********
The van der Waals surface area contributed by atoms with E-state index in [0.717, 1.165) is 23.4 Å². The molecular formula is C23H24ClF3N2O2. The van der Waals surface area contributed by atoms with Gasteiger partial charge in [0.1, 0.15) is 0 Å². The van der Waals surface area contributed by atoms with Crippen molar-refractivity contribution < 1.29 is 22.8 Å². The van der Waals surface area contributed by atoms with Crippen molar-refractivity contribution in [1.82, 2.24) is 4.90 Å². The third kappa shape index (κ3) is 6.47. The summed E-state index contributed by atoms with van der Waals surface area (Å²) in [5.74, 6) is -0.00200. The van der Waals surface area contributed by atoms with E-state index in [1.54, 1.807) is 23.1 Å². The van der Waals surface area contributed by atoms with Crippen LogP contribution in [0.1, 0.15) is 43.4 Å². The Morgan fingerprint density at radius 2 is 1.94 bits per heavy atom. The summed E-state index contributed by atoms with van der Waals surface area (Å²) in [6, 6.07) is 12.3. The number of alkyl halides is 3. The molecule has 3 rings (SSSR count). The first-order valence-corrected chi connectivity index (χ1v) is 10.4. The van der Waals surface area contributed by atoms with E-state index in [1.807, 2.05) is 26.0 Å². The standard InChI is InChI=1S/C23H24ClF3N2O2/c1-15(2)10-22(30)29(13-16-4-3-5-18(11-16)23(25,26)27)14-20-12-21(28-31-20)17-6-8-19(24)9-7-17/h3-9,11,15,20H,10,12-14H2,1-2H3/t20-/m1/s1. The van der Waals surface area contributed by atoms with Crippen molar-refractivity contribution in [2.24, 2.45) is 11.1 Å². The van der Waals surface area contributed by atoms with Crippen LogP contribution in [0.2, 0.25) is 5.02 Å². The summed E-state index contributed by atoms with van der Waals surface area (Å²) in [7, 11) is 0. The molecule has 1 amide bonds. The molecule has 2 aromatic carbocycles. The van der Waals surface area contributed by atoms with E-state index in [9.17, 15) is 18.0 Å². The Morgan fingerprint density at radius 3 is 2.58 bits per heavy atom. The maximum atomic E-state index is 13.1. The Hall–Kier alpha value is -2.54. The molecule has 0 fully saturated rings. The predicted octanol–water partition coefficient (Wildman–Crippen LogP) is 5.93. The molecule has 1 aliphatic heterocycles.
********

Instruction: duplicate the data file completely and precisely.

The van der Waals surface area contributed by atoms with E-state index in [0.717, 1.165) is 23.4 Å². The molecular formula is C23H24ClF3N2O2. The van der Waals surface area contributed by atoms with Gasteiger partial charge in [0.1, 0.15) is 0 Å². The van der Waals surface area contributed by atoms with Crippen molar-refractivity contribution < 1.29 is 22.8 Å². The van der Waals surface area contributed by atoms with Crippen molar-refractivity contribution in [1.82, 2.24) is 4.90 Å². The third kappa shape index (κ3) is 6.47. The summed E-state index contributed by atoms with van der Waals surface area (Å²) in [5.74, 6) is -0.00200. The van der Waals surface area contributed by atoms with E-state index in [1.54, 1.807) is 23.1 Å². The van der Waals surface area contributed by atoms with Crippen LogP contribution in [0.1, 0.15) is 43.4 Å². The Morgan fingerprint density at radius 2 is 1.94 bits per heavy atom. The summed E-state index contributed by atoms with van der Waals surface area (Å²) in [6, 6.07) is 12.3. The number of alkyl halides is 3. The molecule has 3 rings (SSSR count). The first-order valence-corrected chi connectivity index (χ1v) is 10.4. The van der Waals surface area contributed by atoms with E-state index in [1.807, 2.05) is 26.0 Å². The standard InChI is InChI=1S/C23H24ClF3N2O2/c1-15(2)10-22(30)29(13-16-4-3-5-18(11-16)23(25,26)27)14-20-12-21(28-31-20)17-6-8-19(24)9-7-17/h3-9,11,15,20H,10,12-14H2,1-2H3/t20-/m1/s1. The van der Waals surface area contributed by atoms with Crippen molar-refractivity contribution in [2.24, 2.45) is 11.1 Å². The van der Waals surface area contributed by atoms with Crippen LogP contribution in [0.2, 0.25) is 5.02 Å². The summed E-state index contributed by atoms with van der Waals surface area (Å²) in [7, 11) is 0. The molecule has 1 amide bonds. The molecule has 2 aromatic carbocycles. The van der Waals surface area contributed by atoms with E-state index in [9.17, 15) is 18.0 Å². The Morgan fingerprint density at radius 3 is 2.58 bits per heavy atom. The maximum atomic E-state index is 13.1. The Hall–Kier alpha value is -2.54. The molecule has 0 fully saturated rings. The predicted octanol–water partition coefficient (Wildman–Crippen LogP) is 5.93. The molecule has 1 aliphatic heterocycles.